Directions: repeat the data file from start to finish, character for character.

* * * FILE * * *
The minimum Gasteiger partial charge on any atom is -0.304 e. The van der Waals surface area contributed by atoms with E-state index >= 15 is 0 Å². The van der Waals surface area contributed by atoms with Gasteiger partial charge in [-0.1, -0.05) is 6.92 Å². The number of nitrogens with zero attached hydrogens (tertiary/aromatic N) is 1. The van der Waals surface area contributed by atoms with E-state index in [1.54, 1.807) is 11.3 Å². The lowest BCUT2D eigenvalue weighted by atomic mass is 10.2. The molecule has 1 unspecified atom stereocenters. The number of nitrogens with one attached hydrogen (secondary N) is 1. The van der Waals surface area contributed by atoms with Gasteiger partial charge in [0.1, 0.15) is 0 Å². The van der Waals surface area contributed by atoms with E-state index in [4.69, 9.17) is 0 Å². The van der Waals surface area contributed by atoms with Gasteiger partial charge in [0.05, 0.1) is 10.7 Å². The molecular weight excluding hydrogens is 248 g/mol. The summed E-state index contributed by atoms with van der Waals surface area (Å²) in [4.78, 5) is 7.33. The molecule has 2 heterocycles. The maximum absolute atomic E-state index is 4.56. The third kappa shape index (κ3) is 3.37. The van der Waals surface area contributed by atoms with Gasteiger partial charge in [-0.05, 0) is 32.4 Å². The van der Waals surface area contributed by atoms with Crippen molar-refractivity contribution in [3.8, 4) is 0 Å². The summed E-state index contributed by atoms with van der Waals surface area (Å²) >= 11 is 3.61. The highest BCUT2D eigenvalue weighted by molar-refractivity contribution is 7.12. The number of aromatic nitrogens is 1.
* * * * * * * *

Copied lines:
The minimum Gasteiger partial charge on any atom is -0.304 e. The van der Waals surface area contributed by atoms with E-state index >= 15 is 0 Å². The van der Waals surface area contributed by atoms with Gasteiger partial charge in [-0.1, -0.05) is 6.92 Å². The number of nitrogens with zero attached hydrogens (tertiary/aromatic N) is 1. The van der Waals surface area contributed by atoms with E-state index in [1.54, 1.807) is 11.3 Å². The lowest BCUT2D eigenvalue weighted by atomic mass is 10.2. The molecule has 1 unspecified atom stereocenters. The number of nitrogens with one attached hydrogen (secondary N) is 1. The van der Waals surface area contributed by atoms with Gasteiger partial charge in [0.1, 0.15) is 0 Å². The van der Waals surface area contributed by atoms with E-state index in [4.69, 9.17) is 0 Å². The van der Waals surface area contributed by atoms with Gasteiger partial charge in [0.05, 0.1) is 10.7 Å². The molecular weight excluding hydrogens is 248 g/mol. The summed E-state index contributed by atoms with van der Waals surface area (Å²) in [4.78, 5) is 7.33. The molecule has 2 heterocycles. The maximum absolute atomic E-state index is 4.56. The third kappa shape index (κ3) is 3.37. The van der Waals surface area contributed by atoms with Gasteiger partial charge in [-0.05, 0) is 32.4 Å². The van der Waals surface area contributed by atoms with Crippen molar-refractivity contribution in [3.8, 4) is 0 Å². The summed E-state index contributed by atoms with van der Waals surface area (Å²) >= 11 is 3.61. The highest BCUT2D eigenvalue weighted by molar-refractivity contribution is 7.12. The number of aromatic nitrogens is 1.